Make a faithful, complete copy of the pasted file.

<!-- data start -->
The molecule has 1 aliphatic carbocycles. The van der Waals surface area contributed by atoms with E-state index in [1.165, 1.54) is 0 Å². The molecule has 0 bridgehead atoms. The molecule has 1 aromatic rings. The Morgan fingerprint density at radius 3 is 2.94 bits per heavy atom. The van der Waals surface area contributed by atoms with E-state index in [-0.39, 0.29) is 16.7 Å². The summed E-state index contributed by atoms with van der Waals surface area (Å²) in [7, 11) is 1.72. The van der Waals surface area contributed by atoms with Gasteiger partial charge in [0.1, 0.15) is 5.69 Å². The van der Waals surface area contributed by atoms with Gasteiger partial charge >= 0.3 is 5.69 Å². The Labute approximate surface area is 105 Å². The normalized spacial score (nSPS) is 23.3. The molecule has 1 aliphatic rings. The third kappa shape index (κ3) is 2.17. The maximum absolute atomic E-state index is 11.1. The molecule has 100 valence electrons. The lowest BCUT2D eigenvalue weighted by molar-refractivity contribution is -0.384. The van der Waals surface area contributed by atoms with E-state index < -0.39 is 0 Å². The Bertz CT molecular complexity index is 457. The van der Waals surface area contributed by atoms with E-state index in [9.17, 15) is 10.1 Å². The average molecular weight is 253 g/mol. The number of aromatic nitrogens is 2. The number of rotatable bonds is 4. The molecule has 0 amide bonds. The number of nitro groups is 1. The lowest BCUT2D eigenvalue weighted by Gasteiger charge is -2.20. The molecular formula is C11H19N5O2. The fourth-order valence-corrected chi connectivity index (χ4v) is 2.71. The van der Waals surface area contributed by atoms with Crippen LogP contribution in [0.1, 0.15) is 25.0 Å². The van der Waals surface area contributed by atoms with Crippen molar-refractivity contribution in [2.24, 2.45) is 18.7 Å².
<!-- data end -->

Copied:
The molecule has 1 aliphatic carbocycles. The van der Waals surface area contributed by atoms with E-state index in [1.165, 1.54) is 0 Å². The molecule has 0 bridgehead atoms. The molecule has 1 aromatic rings. The Morgan fingerprint density at radius 3 is 2.94 bits per heavy atom. The van der Waals surface area contributed by atoms with E-state index in [-0.39, 0.29) is 16.7 Å². The summed E-state index contributed by atoms with van der Waals surface area (Å²) in [7, 11) is 1.72. The van der Waals surface area contributed by atoms with Gasteiger partial charge in [0.1, 0.15) is 5.69 Å². The van der Waals surface area contributed by atoms with Gasteiger partial charge >= 0.3 is 5.69 Å². The Labute approximate surface area is 105 Å². The normalized spacial score (nSPS) is 23.3. The molecule has 1 aliphatic rings. The third kappa shape index (κ3) is 2.17. The maximum absolute atomic E-state index is 11.1. The molecule has 100 valence electrons. The lowest BCUT2D eigenvalue weighted by molar-refractivity contribution is -0.384. The van der Waals surface area contributed by atoms with E-state index < -0.39 is 0 Å². The Bertz CT molecular complexity index is 457. The van der Waals surface area contributed by atoms with E-state index in [9.17, 15) is 10.1 Å². The average molecular weight is 253 g/mol. The number of aromatic nitrogens is 2. The number of rotatable bonds is 4. The molecule has 0 amide bonds. The number of nitro groups is 1. The lowest BCUT2D eigenvalue weighted by Gasteiger charge is -2.20. The molecular formula is C11H19N5O2. The fourth-order valence-corrected chi connectivity index (χ4v) is 2.71. The van der Waals surface area contributed by atoms with Crippen LogP contribution in [0.1, 0.15) is 25.0 Å². The van der Waals surface area contributed by atoms with Crippen molar-refractivity contribution in [2.24, 2.45) is 18.7 Å².